They said in a meeting on Thursday with government officials and suppliers that it is taking too long to reform the Central Medical Stores (CMS) and government has not provided a conclusive response to their 2011 forensic audit on procurement which found massive irregularities that saw tenders being given to unqualified bidders who either supplied wrong and inadequate items. Some failed to deliver the items altogether, according to the audit.
But government says it handed over the audit results to ACB for further investigations.
Head of UKÃ¢â‚¬â„¢s Department for International Development (DfID) Sarah Sanyahumbi said since SWAp [Sector Wide Approach] programme is suspended, donors will continue procuring emergency drugs for the next 18 months without the local drug manufacturers.
Ã¢â‚¬Å“There is no agreement with government on procurement of drugs. The agreement to procure drugs at the moment is with Unicef and it is going to last for 18 months. We are in this situation at the moment. We have been discussing with government every year. Government promised to give a conclusive response to the audit by December last year but did not. We hope soon all our concerns will be addressed and have SWAp. We would like to have SWAp like in summer and procure drugs normally. We are not in an ideal world,Ã¢â‚¬Â said Sanyahumbi during the meeting which took place at DfID office in Lilongwe.
Under the normal SWAp procurement of drugs which pooled resources together from donors and government, the local manufacturers were involved.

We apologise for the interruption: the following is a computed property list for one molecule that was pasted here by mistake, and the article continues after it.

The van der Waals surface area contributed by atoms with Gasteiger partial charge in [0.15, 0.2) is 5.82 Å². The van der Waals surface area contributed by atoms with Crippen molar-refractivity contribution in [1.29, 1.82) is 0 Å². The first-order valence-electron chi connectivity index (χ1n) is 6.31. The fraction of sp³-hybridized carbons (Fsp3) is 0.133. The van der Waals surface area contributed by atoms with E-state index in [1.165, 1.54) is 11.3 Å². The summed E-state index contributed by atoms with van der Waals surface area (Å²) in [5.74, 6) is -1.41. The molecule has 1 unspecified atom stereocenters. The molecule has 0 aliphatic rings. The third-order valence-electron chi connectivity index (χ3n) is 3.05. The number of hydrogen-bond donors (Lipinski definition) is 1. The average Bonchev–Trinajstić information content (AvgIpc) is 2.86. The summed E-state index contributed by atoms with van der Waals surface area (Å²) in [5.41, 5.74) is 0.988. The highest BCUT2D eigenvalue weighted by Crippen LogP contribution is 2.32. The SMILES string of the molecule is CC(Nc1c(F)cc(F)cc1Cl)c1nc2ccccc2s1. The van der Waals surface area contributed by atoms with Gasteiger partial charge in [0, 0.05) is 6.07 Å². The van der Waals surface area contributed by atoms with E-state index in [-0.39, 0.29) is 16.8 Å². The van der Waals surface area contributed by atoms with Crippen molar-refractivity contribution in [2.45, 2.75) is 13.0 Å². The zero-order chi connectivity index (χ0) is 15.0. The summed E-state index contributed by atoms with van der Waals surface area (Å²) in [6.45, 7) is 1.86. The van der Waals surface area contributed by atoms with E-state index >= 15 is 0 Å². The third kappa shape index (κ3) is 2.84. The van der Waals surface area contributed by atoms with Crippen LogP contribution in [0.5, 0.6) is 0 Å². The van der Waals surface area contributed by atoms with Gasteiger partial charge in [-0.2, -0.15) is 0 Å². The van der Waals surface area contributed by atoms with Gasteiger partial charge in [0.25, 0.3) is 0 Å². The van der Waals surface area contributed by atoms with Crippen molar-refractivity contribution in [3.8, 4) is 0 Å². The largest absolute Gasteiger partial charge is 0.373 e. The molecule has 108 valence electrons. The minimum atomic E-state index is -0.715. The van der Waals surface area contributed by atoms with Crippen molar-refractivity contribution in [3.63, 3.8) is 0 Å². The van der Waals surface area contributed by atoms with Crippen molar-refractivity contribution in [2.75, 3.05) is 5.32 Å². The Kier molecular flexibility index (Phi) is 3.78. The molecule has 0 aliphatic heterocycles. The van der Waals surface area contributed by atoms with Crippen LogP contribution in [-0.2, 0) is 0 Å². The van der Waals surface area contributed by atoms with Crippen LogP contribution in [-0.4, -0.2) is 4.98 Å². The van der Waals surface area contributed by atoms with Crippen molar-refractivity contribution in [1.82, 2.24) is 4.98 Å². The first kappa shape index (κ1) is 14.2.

Germany Financial Cooperation country director Dr Patrick Rudolph said the donors hoped that government would utilise the 18 months to reform the CMS and recapitalise it.
He said: Ã¢â‚¬Å“We are concerned about the lack of a comprehensive response to the audit.Ã¢â‚¬Â
Speaking on behalf of the local drug manufacturers, group chief executive officer for Sadm Pharmaceuticals David Bisnowaty accused the donors of trying to kill the local industry in the next 18 months.
Bisnowaty also accused Unicef of flouting MalawiÃ¢â‚¬â„¢s laws by not having the drugs in the emergency project tested by the Medicines and Poisons Board.
Said Bisnowaty: Ã¢â‚¬Å“Most of the drugs Unicef is procuring are coming from China and India. They subscribe to Chinese and Indian guidelines. They are not tested according to WHO [ World Health Organisation] guidelines. Unicef is bypassing the law of Malawi. The law of Malawi is that any drugs coming to this country have to be tested by the Medicines and Poisons Board. Why not take a sample to the board to test.Ã¢â‚¬Â
Unicef chief of operations Pamela Oganga said UN agency was procuring drugs of high quality and that they pose no danger to the public.
Oganga said the drugs could not be tested in Malawi because government was convinced that the companies supplying the drugs were pre-qualified and that the drugs went through rigorous quality assurance process.
Government said the delay to give conclusive response to the audit was due to the fact that the audit report was sent to the Anti-Corruption Bureau (ACB) and Auditor General.
Ã¢â‚¬Å“ACB is to probe the issues in the report further. We shall provide detailed response at an opportune time. It is our commitment that we clear this so that we are also clear with our development partners,Ã¢â‚¬Â said Henry Chimbali, spokesperson for the Ministry of Health.